All the sagas in this volume has been translated by Gwyn Jones.

The sagas in this volume consists of:

  • Hen-Thorir
  • The Vapnfjord Men
  • Thorstein Staff-struck
  • Hrafnkel the Priest of Frey
  • Eirik the Red
  • Thidrandi Whom the Goddesses Slew
  • Authun and the Bear
  • Gunnlaug Wormtongue
  • King Hrolf and His Champions

The sagas in this volume are very entertaining and the translation is also very well executed and readable. Like the translation of the Kalevala it is also part of the Oxford World Classics series and contains, apart from the sagas, a map of Iceland and an introduction.

I first read this volume of sagas a few years ago and have found myself returning to it as I am using one of them – Gunnlaug Wormtonguein an article. I have started to reread the whole volume just because I love the Icelandic sagas so much.Eirik the Red and Other Icelandic Sagas

My favourite saga in the book is Gunnlaug Wormtongue (Gunnlaugs Saga Ormstungu), with the great love story of Helga and Gunnlaug (and poor Thorkel). However, each saga has its own charm and I just love the dry manner in which some of the happenings are described.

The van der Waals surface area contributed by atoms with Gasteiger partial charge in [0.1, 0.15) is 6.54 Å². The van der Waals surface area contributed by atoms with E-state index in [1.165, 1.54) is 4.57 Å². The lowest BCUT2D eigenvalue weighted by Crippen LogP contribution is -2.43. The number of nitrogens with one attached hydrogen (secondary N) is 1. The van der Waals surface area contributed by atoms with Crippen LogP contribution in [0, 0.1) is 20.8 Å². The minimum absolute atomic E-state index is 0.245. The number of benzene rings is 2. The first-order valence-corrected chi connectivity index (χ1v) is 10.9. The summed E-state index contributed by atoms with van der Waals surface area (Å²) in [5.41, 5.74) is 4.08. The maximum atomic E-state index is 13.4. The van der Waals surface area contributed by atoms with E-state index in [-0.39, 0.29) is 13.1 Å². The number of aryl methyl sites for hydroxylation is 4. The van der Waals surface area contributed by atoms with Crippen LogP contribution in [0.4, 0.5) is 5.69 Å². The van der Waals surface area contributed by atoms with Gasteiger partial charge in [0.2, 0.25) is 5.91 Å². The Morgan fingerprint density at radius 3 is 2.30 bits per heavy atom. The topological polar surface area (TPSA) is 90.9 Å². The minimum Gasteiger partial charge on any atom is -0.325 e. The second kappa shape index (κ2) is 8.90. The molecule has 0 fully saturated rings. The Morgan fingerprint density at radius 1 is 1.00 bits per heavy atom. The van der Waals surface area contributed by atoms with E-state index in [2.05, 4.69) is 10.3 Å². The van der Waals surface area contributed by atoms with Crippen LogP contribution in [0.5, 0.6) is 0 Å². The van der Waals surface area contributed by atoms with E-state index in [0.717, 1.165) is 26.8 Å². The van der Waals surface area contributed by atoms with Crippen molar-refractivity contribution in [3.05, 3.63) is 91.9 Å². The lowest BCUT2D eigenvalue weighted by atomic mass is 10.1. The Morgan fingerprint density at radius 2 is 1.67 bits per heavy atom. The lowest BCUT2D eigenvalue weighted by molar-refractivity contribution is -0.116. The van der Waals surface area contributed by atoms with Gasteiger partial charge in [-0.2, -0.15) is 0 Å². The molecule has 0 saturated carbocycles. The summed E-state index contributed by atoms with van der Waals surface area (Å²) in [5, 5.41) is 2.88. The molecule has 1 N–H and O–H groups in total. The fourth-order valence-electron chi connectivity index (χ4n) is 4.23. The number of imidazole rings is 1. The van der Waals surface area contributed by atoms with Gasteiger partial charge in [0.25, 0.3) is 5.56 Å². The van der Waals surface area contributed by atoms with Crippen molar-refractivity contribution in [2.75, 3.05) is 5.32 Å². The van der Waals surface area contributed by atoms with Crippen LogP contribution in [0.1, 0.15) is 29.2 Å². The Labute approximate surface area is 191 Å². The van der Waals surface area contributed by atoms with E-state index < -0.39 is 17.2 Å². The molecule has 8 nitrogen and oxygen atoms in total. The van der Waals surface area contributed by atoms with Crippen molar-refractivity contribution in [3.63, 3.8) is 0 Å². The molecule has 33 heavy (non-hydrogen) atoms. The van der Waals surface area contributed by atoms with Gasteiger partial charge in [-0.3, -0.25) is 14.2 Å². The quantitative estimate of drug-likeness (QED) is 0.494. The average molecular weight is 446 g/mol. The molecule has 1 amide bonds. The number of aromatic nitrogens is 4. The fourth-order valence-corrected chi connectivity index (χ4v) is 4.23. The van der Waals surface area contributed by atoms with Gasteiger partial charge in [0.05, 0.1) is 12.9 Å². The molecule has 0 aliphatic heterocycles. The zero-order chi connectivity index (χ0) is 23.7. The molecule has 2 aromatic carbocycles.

I also found the use of footnotes handy, and they are also not used excessively so that it distracts you from the text of the saga. They also, where appropriate, point you to other sagas in which the same characters/people appear. Because there is such a great number of sagas (not to mention names to remember), I found this especially handy.

I can recommend this volume of shorter sagas for anyone interested in reading some of the Icelandic sagas, but are unsure where to start.

I can also highly recommend the blog The Saga-steads of Iceland if you would like to see some of the places where the sagas took place.

Jones, G. (1999).Eirik the Red and Other Icelandic Sagas, Oxford World Classics. Oxford: Oxford University Press.